and if that sin is all we know of the person, hold onto your respect before it means nothing.

we can treat others respectfully, but it is never the same as respecting someone.
faffing and word games are the recourse of other nations. we should beware of falling into such ominous traps.

Keksks - June 5, 2015

Why should you repent for loving somebody? Because you say so?
You and whose weapons?

6. Rasheed Eldin - April 8, 2010

Anon – you make a good point, and I agree that there is no benefit in playing with words in order to avoid offence, if that results in distorting our message as Muslims.

I think these few sentences from Dr Ramadan – which were from a spoken interview as opposed to something written and thus more precisely worded – won’t enable us to judge exactly what he meant.

I would agree about respecting a Muslim who commits such grave sins in the following sense: recognising that their declaration of faith makes it incumbent on us to invite them back to proper behaviour.

Indeed, we need to awaken in such people a sense of respect for the religion and its boundaries, indeed reverence of Allah their Creator.

7. anon - April 9, 2010

slms rasheed

i Do understand the need to bring such people back into the fold of Islam- not as we make it, but as it was revealed- and that during this stage, harsh words and full out condemnation should be exchanged for tact and ‘tolerance’…
However- at what point do we stop with sweet persuasion and say- enough fitna?
(this isnt meant to be an inflammatory statement… im honestly just wondering about it:)

at which point do we give up on a person and their persistence in amoral acts, and draw recourse on islamic segragation- if in a haraam environment- or islamic punishment in a shariah compliant country?
when does tolerance become an accessory to oppression?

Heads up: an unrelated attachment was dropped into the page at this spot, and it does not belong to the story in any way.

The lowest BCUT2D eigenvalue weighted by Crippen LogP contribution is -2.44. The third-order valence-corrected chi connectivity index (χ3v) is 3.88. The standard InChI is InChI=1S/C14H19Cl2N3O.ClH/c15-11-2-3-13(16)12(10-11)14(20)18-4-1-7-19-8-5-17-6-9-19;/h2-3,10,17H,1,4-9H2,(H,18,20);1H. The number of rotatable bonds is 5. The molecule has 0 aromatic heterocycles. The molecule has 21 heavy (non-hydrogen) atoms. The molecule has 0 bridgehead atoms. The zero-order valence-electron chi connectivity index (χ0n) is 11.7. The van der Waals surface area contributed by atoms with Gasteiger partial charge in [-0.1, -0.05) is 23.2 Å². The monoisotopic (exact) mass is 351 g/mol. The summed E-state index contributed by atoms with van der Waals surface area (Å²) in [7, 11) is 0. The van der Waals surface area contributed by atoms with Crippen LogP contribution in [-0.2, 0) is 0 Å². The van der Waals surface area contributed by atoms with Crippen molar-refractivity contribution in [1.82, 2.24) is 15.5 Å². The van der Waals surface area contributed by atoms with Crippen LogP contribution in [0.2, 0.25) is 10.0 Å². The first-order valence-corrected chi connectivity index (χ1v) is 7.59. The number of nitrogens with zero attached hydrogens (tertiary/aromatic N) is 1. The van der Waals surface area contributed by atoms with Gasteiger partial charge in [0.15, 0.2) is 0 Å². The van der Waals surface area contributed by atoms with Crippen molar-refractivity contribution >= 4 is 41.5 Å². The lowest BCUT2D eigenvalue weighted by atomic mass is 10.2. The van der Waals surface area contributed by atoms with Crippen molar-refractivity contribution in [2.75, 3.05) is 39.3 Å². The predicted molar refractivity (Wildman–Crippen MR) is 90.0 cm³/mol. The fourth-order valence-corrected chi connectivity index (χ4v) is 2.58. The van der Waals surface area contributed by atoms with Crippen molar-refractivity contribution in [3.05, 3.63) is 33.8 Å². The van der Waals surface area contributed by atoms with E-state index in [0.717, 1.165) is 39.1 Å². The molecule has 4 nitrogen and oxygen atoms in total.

i know… ominous questions.
do i have the answers?

only unpalatable ones
*sigh*

Rasheed Eldin - April 9, 2010

Often on this blog, such as in the info box at the top-right corner, we make a distinction between different sorts of people.

1. There are those who struggle with same-sex attraction, who deserve support and indeed respect for their inner jihad. Maybe these people fall into sin from time to time, but don’t try to justify it Islamically.

2. Then there are those who engage in homosexual acts, and fail to understand how serious this sin is. Like others who think relationships outside marriage are acceptable, they need to be cured of their ignorance. Still, at a certain point, recourse will have to be taken to the actions you’ve mentioned if the call to reform goes unheeded.

3. Thirdly, those who lead others into sin by re-writing the faith to suit their own desires. They deserve outright condemnation. Still, if ever they are interested in sincere dialogue, we are ready for that. But I’ve learned not to hold my breath.

8. anon - April 9, 2010

thanks for the distinctions. i know im too impatient by half to ever stop and read properly!
(my eternal downfall….)

as for number three… there are very few ppl who go into a debate intending on listening:)
(and i fully admit to not being in that fortunate category….)
well. good luck with everything youre trying to do. May Allah…bless your efforts with success, ameen.
slms

9. Rasheed Eldin - April 10, 2010

I’ve enjoyed your insightful comments, so please keep an eye on the blog. After further thought, I feel there is definitely something to distinguishing between “respecting” and “treating respectfully”.

I think we may have been right to use the word “compassion” as well as “understanding”, because indeed the sinful behaviour does not deserve respect. When people are due respect, it is for other things.

10. Rasheed Eldin - May 24, 2010